NY City Council hosts hearing on food industry wages
More than 100 quick-service workers, policy experts, community leaders and clergy members appeared at a New York City Council hearing Thursday to share their stories about wage theft incidences, and to continue their call for higher wages.
According to a release, those in attendance were speaking on behalf of the city's 50,000 QSR employees and represented the Fast Food Forward campaign, which was created to lobby for a higher minimum wage and the right to form a union without interference.
Fast Food Forward also facilitated a strike in November in New York City, an effort that spread to other cities including Chicago and St. Louis. In April, another protest was held in New York City, which was called the largest strike in fast food history.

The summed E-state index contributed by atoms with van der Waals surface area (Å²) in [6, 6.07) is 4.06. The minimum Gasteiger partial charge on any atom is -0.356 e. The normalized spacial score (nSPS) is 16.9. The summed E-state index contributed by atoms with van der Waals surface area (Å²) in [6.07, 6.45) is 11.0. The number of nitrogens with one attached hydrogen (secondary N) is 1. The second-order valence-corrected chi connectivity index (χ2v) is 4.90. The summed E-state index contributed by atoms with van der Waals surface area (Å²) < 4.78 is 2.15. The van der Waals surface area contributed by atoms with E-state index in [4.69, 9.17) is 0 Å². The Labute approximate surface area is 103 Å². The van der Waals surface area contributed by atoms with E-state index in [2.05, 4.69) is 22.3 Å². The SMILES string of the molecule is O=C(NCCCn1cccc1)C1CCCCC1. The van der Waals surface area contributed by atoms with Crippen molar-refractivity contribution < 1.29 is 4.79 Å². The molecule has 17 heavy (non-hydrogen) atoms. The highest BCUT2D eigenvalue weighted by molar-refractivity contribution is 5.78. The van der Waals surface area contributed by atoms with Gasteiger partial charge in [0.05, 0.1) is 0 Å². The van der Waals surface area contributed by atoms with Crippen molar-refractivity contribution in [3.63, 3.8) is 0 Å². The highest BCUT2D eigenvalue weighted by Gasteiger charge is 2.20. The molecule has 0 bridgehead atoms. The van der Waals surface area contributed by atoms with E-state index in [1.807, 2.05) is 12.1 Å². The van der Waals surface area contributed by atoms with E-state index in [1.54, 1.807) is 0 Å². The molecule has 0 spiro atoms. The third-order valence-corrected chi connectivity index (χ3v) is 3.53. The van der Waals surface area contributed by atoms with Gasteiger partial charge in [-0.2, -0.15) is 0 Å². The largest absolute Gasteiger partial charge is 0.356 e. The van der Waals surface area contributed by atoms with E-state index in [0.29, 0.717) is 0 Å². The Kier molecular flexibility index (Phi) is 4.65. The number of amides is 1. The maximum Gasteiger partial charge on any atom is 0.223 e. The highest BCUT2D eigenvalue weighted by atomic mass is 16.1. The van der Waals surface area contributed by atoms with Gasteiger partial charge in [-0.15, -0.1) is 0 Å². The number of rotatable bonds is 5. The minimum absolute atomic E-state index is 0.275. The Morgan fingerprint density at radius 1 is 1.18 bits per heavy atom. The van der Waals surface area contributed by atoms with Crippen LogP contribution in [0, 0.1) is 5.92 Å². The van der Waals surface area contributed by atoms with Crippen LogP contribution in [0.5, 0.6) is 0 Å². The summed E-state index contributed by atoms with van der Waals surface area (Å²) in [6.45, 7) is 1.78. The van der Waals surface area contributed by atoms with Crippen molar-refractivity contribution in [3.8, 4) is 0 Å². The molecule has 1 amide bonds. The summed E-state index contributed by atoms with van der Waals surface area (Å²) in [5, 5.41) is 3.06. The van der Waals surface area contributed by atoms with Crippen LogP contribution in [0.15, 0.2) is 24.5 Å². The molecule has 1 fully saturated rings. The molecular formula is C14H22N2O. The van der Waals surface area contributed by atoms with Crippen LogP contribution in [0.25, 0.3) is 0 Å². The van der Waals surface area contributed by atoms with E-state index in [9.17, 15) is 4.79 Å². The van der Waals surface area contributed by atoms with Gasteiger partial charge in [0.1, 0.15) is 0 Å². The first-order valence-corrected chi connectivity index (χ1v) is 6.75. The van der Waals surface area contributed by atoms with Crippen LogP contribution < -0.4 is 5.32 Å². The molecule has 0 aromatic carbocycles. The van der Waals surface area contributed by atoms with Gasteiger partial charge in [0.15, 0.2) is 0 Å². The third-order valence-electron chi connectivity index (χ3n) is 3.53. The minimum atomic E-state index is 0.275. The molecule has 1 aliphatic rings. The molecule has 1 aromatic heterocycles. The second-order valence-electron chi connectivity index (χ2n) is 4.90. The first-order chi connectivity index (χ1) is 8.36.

At Thursday's meeting, Jonathan Westin, the campaign's director, told the City Council that everyone suffers when the $200 billion QSR industry pays its employees minimum wage.
"Taxpayers pick up the tab for their food stamps and homeless shelter. Landlords lose tenants when families are forced to double up. Shop owners lose customers when people can't afford to buy any extras," he said.
The workers are specifically fighting for $15 an hour.
"When I think I'm going to get paid for 35 hours at the end of the week, I'll only see 30 on my check and not even know how that happened. I have direct deposit, but Burger King doesn't make it easy to get your paystub, so it's not like I can check how they calculated my money," said Keon Joesph, 20, a Burger King worker in Brooklyn. "I can't afford to have Burger King stealing money out of my paycheck. Paying for school, helping out with bills, it's just so hard. We have to rely on food stamps to get by."
Last month, the New York Times published a report about widespread bounced checks, late payments and forced hours off the clock in the city's QSR segment. After the report was published, New York's Attorney General Eric Schneiderman responded that his office is investigating the issue.
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